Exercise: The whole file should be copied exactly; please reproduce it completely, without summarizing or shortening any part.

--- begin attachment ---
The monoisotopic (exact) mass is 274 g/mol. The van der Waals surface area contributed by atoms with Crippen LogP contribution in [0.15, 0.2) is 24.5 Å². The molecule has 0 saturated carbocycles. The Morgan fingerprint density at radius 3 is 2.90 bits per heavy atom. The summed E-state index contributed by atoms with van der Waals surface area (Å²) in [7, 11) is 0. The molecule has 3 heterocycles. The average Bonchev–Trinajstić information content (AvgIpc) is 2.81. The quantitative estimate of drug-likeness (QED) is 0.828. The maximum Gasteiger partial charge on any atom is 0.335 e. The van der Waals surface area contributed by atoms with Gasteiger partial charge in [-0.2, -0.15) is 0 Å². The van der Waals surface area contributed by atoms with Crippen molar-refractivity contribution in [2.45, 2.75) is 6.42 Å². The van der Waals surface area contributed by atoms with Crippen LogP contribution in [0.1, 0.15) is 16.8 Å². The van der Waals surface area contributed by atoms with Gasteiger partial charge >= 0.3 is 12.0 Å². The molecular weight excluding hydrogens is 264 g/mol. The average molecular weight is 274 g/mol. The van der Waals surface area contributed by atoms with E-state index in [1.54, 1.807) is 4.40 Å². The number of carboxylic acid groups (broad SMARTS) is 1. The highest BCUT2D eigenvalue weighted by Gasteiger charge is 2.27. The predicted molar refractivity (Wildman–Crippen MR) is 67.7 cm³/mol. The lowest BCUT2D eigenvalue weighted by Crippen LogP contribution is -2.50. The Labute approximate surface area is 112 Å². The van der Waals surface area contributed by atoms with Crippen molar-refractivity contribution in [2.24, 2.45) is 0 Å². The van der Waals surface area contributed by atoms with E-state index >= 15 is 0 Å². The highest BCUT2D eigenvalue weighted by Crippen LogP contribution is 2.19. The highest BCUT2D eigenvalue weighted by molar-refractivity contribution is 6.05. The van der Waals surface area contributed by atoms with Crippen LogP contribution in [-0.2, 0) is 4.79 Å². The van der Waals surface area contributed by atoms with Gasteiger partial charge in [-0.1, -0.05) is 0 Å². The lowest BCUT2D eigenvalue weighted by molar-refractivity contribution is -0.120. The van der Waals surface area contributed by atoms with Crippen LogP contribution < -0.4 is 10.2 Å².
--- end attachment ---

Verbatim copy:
The monoisotopic (exact) mass is 274 g/mol. The van der Waals surface area contributed by atoms with Crippen LogP contribution in [0.15, 0.2) is 24.5 Å². The molecule has 0 saturated carbocycles. The Morgan fingerprint density at radius 3 is 2.90 bits per heavy atom. The summed E-state index contributed by atoms with van der Waals surface area (Å²) in [7, 11) is 0. The molecule has 3 heterocycles. The average Bonchev–Trinajstić information content (AvgIpc) is 2.81. The quantitative estimate of drug-likeness (QED) is 0.828. The maximum Gasteiger partial charge on any atom is 0.335 e. The van der Waals surface area contributed by atoms with Gasteiger partial charge in [-0.2, -0.15) is 0 Å². The van der Waals surface area contributed by atoms with Crippen molar-refractivity contribution in [2.45, 2.75) is 6.42 Å². The van der Waals surface area contributed by atoms with Crippen LogP contribution in [0.1, 0.15) is 16.8 Å². The van der Waals surface area contributed by atoms with Gasteiger partial charge >= 0.3 is 12.0 Å². The molecular weight excluding hydrogens is 264 g/mol. The average molecular weight is 274 g/mol. The van der Waals surface area contributed by atoms with E-state index in [1.54, 1.807) is 4.40 Å². The number of carboxylic acid groups (broad SMARTS) is 1. The highest BCUT2D eigenvalue weighted by Gasteiger charge is 2.27. The predicted molar refractivity (Wildman–Crippen MR) is 67.7 cm³/mol. The lowest BCUT2D eigenvalue weighted by Crippen LogP contribution is -2.50. The Labute approximate surface area is 112 Å². The van der Waals surface area contributed by atoms with Crippen molar-refractivity contribution in [2.24, 2.45) is 0 Å². The van der Waals surface area contributed by atoms with E-state index >= 15 is 0 Å². The highest BCUT2D eigenvalue weighted by Crippen LogP contribution is 2.19. The highest BCUT2D eigenvalue weighted by molar-refractivity contribution is 6.05. The van der Waals surface area contributed by atoms with Crippen LogP contribution in [-0.2, 0) is 4.79 Å². The van der Waals surface area contributed by atoms with Gasteiger partial charge in [-0.1, -0.05) is 0 Å². The lowest BCUT2D eigenvalue weighted by molar-refractivity contribution is -0.120. The van der Waals surface area contributed by atoms with Crippen LogP contribution < -0.4 is 10.2 Å².